PEOPLE of the State of California, Plaintiff and Respondent, v. Miguel GALVAN, Defendant and Appellant.
Defendant Miguel Galvan was charged in an information with possession of a controlled substance, cocaine, for sale (Health & Saf.Code, § 11351) with a special allegation that he was armed with a firearm (Pen.Code, § 12022, subd. (c)).1 Galvan moved to quash the search warrant and to suppress evidence. After the motion was denied, Galvan pleaded guilty to the possession charge. Under the plea bargain, the enhancement allegation was dismissed. Galvan was placed on supervised probation.
On appeal, Galvan contends that the affidavit in support of the search warrant was insufficient, and the court erred in denying the motion to suppress because the police did not comply with sections 1530 and 1531.
Sheriff's deputies seized 7.6 grams of cocaine from Galvan's house when executing a search warrant. A deputy sheriff testified, based on his training and experience, that the packaging of the contraband indicated it was possessed for sale. Although not the basis for additional charges, officers also seized over $100,000 and 83 firearms. Facts relating to the validity of the search and seizure are set forth in the discussion which follows.
I & II **
Section 1530. Galvan contends that the police failed to comply with section 1530 4 in executing the warrant. The warrant was issued by a magistrate in San Bernardino County, but was directed to “any sheriff, policeman, or peace officer in the County of Los Angeles.” Galvan contends the Los Angeles County deputy sheriffs who executed the search warrant in San Bernardino County were not acting as peace officers because their peace officer status terminated at the boundary of the political subdivision where they were employed. (§ 830.1, subd. (a).) 5 Here, there was no showing that the search related to a crime committed in Los Angeles County or that the San Bernardino County sheriff had authorized the search.
Certain principles concerning the issuance of search warrants are well established. There is no question that a magistrate has jurisdiction to issue a search warrant to any peace officer within the magistrate's own county, even if the warrant is to be executed outside the magistrate's judicial district. (§ 1528; People v. Smead (1985) 175 Cal.App.3d 1101, 1103, 223 Cal.Rptr. 303; People v. Emanuel (1978) 87 Cal.App.3d 205, 211–212, 151 Cal.Rptr. 44.) Furthermore, a magistrate has jurisdiction to issue to any peace officer a warrant for a search in another county if the magistrate finds that the search “relates to a crime committed within his county and thus pertains to a present or future prosecution in that county.” (People v. Fleming (1981) 29 Cal.3d 698, 707, 175 Cal.Rptr. 604, 631 P.2d 38, fn. omitted.)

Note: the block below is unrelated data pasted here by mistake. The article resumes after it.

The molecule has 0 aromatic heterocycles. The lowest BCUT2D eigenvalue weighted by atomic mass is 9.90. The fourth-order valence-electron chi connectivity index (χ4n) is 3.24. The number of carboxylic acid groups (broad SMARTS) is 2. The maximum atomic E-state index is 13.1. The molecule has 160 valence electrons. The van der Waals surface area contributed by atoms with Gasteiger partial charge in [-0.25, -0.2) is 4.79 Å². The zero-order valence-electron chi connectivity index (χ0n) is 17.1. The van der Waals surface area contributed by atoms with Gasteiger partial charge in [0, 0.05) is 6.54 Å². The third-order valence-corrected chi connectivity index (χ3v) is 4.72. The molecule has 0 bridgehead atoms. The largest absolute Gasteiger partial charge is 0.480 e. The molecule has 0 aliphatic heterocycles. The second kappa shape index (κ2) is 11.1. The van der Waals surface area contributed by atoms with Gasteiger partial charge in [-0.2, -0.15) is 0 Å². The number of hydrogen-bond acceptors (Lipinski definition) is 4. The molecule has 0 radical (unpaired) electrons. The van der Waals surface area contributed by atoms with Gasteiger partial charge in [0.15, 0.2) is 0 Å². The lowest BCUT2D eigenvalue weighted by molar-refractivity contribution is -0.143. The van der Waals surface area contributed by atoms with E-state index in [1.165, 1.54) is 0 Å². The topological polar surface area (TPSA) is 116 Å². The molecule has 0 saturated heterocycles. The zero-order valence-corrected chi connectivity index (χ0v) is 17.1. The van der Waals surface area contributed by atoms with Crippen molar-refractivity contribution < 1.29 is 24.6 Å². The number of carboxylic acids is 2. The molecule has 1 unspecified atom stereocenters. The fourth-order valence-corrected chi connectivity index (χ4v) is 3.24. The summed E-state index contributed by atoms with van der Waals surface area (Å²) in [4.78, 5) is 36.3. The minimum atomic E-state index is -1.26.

However, none of these cases directly addresses whether a magistrate has the power to extend the authority of a peace officer from another county to the magistrate's county. This appears to be an issue of first impression in this state. The parties have cited no cases directly on point, and our independent research has revealed none.
In Fleming, in discussing whether a magistrate in one county may issue a search warrant for a search in another county, the court stated, “Section 1528 specifies that ‘[i]f the magistrate is ․ satisfied of the existence of the grounds for the application ․ he must issue a search warrant ․ to a peace officer in his county ․’ (italics added); section 1529 also provides that the warrants run from ‘The people of the State of California to any sheriff ․ in the County of․’ These sections thus anticipate that the magistrate will issue the warrant to an officer in his county, but do not specify that the search must be conducted in that same county.” (Fleming, supra, 29 Cal.3d at p. 703, 175 Cal.Rptr. 604, 631 P.2d 38.) The Fleming court continued, “The California Legislature has made it clear that peace officers' authority extends beyond the jurisdiction of the county of their employment. In 1968 the Legislature enacted section 830.1 which in subdivision (a) provides that ‘[t]he authority of ․ [a] peace officer extends to any place in the state ․ [a]s to any public offense committed or which there is probable cause to believe has been committed within the political subdivision which employs him.’ Read together with section 830.1, sections 1524, 1528, and 1529 imply that, at the very least, when the magistrate has probable cause to believe that the evidence relates to a crime committed within the county and pertains to a present or future prosecution in that county, he has authority to issue a warrant authorizing a county peace officer to search property located in another county.” (Fleming, supra, 29 Cal.3d at p. 704, 175 Cal.Rptr. 604, 631 P.2d 38, fns. omitted.)